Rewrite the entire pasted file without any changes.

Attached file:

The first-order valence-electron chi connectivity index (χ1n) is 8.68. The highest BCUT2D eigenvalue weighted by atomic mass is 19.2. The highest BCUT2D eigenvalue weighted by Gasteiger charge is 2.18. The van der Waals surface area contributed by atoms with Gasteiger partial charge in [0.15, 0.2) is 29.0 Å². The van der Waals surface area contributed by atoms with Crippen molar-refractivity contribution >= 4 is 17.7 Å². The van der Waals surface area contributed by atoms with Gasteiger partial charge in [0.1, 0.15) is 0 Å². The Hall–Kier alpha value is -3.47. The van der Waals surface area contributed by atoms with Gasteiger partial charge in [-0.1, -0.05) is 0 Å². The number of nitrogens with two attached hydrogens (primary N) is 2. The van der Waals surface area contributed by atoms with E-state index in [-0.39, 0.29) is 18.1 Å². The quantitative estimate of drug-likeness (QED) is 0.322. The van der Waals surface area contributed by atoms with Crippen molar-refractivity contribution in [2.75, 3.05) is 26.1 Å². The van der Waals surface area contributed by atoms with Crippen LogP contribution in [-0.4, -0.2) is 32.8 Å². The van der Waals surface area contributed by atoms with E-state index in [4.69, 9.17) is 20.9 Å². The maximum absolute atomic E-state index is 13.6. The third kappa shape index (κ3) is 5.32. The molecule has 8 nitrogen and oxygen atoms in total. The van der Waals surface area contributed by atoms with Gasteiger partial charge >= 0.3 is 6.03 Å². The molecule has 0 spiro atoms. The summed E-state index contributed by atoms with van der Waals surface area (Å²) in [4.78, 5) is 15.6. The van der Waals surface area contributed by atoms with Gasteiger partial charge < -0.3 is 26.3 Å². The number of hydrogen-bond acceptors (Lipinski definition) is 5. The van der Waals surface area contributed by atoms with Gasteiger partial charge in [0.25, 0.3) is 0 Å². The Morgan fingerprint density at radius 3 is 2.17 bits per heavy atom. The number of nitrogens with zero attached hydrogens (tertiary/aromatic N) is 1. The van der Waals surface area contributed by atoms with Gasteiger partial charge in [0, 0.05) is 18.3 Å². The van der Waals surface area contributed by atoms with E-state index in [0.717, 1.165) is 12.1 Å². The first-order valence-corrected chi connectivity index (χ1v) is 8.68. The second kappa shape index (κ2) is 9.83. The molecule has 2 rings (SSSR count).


The first-order valence-electron chi connectivity index (χ1n) is 8.68. The highest BCUT2D eigenvalue weighted by atomic mass is 19.2. The highest BCUT2D eigenvalue weighted by Gasteiger charge is 2.18. The van der Waals surface area contributed by atoms with Gasteiger partial charge in [0.15, 0.2) is 29.0 Å². The van der Waals surface area contributed by atoms with Crippen molar-refractivity contribution >= 4 is 17.7 Å². The van der Waals surface area contributed by atoms with Gasteiger partial charge in [0.1, 0.15) is 0 Å². The Hall–Kier alpha value is -3.47. The van der Waals surface area contributed by atoms with Gasteiger partial charge in [-0.1, -0.05) is 0 Å². The number of nitrogens with two attached hydrogens (primary N) is 2. The van der Waals surface area contributed by atoms with E-state index in [-0.39, 0.29) is 18.1 Å². The quantitative estimate of drug-likeness (QED) is 0.322. The van der Waals surface area contributed by atoms with Crippen molar-refractivity contribution in [2.75, 3.05) is 26.1 Å². The van der Waals surface area contributed by atoms with Crippen LogP contribution in [-0.4, -0.2) is 32.8 Å². The van der Waals surface area contributed by atoms with E-state index in [4.69, 9.17) is 20.9 Å². The maximum absolute atomic E-state index is 13.6. The third kappa shape index (κ3) is 5.32. The molecule has 8 nitrogen and oxygen atoms in total. The van der Waals surface area contributed by atoms with Gasteiger partial charge >= 0.3 is 6.03 Å². The molecule has 0 spiro atoms. The summed E-state index contributed by atoms with van der Waals surface area (Å²) in [4.78, 5) is 15.6. The van der Waals surface area contributed by atoms with Gasteiger partial charge < -0.3 is 26.3 Å². The number of hydrogen-bond acceptors (Lipinski definition) is 5. The van der Waals surface area contributed by atoms with Gasteiger partial charge in [0.25, 0.3) is 0 Å². The Morgan fingerprint density at radius 3 is 2.17 bits per heavy atom. The number of nitrogens with zero attached hydrogens (tertiary/aromatic N) is 1. The van der Waals surface area contributed by atoms with Gasteiger partial charge in [0, 0.05) is 18.3 Å². The van der Waals surface area contributed by atoms with E-state index in [0.717, 1.165) is 12.1 Å². The first-order valence-corrected chi connectivity index (χ1v) is 8.68. The second kappa shape index (κ2) is 9.83. The molecule has 2 rings (SSSR count).